Over the past few years, CRN has made several suggestions for controlling molecular manufacturing. An example is giving away lots of restricted nanofactories to reduce the demand for unrestricted nanofactories. Most of these suggestions have been criticized as leading straight to massive oppression. While recognizing the possibility, I have also recognized that a lack of such administrative measures would also lead straight to massive oppresion.
This seems paradoxical. But I think the answer is that we have been thinking too small. We have been assuming that whatever we proposed would be implemented in the context of some bigger system. The trouble is that molecular manufacturing will be the biggest system.
Any system needs limits, or it will run off the rails. The simplest example is a reproducing population, which will indulge in exponential growth until it runs out of resources and crashes. Another example, I think, is the "excesses" of behavior that are seen in revolutionary contexts. So human systems need limits.
Through all of history, the presence of limits been a reasonable assumption. Other nations; geography, climate, or disease; distance; if nothing else, Kipling's "Gods of the Copybook Headings" would impose limits if a society ran too far off the rails. And occasionally a society would be stable long enough to develop and agree on a morality that provided useful limits.
It's tempting to think that the world has developed a new worldview -- the Enlightenment -- that will provide moral limits. I used to think that. I no longer do. The Enlightenment was supported by the brief period when people could be several times as productive with machines as with manual labor. That made people very valuable. However, now that we're developing automation, people can be many times as productive, and we don't need all that productivity. And indeed, the Enlightenment seems to be fading.
It's tempting to think that, left to themselves, people will be generally good. History, in both microcosm and macrocosm, shows that this doen't work any better than communism did. There will be a few spoilers/cheaters and everyone else will follow them straight into the pit. The occasional saint won't be enough to stop this degeneration.
It's tempting to think that, now that we have digital computers, everything has changed and the old rules of scarcity and competition needn't apply. I do recognize the fundamental unlimited-sumness of digital data transfer; see our "Three Systems of Action" paper. But digital information does not replace existing systems or issues wholesale. And I will not believe that digital domains can moderate their own behavior until I stop receiving spam and phishhooks.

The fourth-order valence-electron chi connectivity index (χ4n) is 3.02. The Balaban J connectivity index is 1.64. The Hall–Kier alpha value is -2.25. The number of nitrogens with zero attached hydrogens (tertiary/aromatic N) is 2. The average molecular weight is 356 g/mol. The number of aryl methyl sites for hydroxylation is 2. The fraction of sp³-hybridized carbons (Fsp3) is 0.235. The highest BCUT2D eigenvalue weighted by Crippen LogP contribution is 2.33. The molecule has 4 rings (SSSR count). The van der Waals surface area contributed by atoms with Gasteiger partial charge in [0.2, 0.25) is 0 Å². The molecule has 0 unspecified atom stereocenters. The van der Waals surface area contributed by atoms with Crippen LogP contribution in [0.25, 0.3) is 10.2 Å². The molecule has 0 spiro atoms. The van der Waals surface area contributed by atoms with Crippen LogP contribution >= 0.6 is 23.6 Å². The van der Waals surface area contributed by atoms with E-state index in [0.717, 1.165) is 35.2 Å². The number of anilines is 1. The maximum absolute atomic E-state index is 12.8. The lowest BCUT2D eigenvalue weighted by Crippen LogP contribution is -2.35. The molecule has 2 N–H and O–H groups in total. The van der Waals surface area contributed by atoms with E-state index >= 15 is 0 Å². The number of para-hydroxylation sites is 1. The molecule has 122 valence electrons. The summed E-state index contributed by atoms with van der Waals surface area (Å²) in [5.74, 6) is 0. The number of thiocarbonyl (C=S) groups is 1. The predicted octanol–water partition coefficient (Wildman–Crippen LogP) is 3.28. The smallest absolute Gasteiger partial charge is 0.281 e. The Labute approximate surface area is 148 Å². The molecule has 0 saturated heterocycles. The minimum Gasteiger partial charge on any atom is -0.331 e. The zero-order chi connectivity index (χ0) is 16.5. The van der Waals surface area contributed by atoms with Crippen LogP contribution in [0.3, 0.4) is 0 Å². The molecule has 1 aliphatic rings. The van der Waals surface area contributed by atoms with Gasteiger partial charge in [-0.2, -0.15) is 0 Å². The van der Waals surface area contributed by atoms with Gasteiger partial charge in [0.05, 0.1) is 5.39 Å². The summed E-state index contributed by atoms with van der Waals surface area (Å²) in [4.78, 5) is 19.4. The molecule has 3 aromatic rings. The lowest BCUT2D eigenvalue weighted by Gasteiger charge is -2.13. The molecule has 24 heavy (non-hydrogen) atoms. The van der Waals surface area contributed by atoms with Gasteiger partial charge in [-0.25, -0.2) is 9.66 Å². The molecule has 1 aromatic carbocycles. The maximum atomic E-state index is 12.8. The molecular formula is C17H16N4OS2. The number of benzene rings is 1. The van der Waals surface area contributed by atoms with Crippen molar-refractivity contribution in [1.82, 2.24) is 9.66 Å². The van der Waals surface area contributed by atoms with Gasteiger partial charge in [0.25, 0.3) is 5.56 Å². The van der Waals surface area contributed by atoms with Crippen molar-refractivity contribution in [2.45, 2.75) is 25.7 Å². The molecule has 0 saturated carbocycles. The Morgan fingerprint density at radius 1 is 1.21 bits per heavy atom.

It's tempting to think that an ongoing competition between humans would provide limits. But I don't believe it, for two reasons. First, such a competition would probably be unstable, winner-take-all, and end up in the same massive oppression that we're all concerned about. Second, the contest would quickly shift to computer-assisted design and attack, which would be even worse than all-out war between MM-enabled mere humans. It should also be noted that civilians would probably be a major liability in such conflicts, easy to kill and requiring major resources (not to mention oppressive lifestyle changes) to defend.
Back to the problem of no-limits... Molecular manufacturing will give its wielders extreme power. Certainly enough power to overcome all non-human limits (at least within the context of the planet; in space, there will be other limits.) And we're kind of short on useful internal limits; the current trend in capitalism is to deny the desirability of limits. What's left?
Somehow, we have to establish a most-powerful system that limits itself and provides limits for the rest of our activities. Long ago, Eric Drexler proposed an Active Shield. Others have proposed building an AI to govern us -- though they have not yet explained how to design limits into the AI. I have proposed creating a government of people who have accepted modifications to their biochemistry to limit some of their human impulses. All of these suggestions have problems.
Open communication and accountability may supply part of the answer. (David Brin has proposed "reciprocal accountability".) It's been noted that democracies rarely have famines or go to war with each other. Communication and accountability may be able to overcome the race to the bottom that happens when humans are left to their own devices. But communication and accountability depend on creation and maintenance of the infrastructure, on continued widespread attention, and on forensic ability (being able to connect effect back to cause in order to identify perpetrators). Recent trends in U.S. media and democracy are not encouraging; it seems people would rather see into bedrooms than boardrooms. And it's not clear whether people's voices still will be important once production becomes sufficiently automated that nation-scale productivity can be maintained with near-zero labor.
If we can find limits, then within those limits, some of CRN's suggestions will probably work. In other words, the problem with our suggestions is not inherent in the suggestions themselves; it is that the suggestions rely on something else to provide limits. Without limits nothing can be stable, but with limits, wise administration will still be needed, and our suggestions may help with that.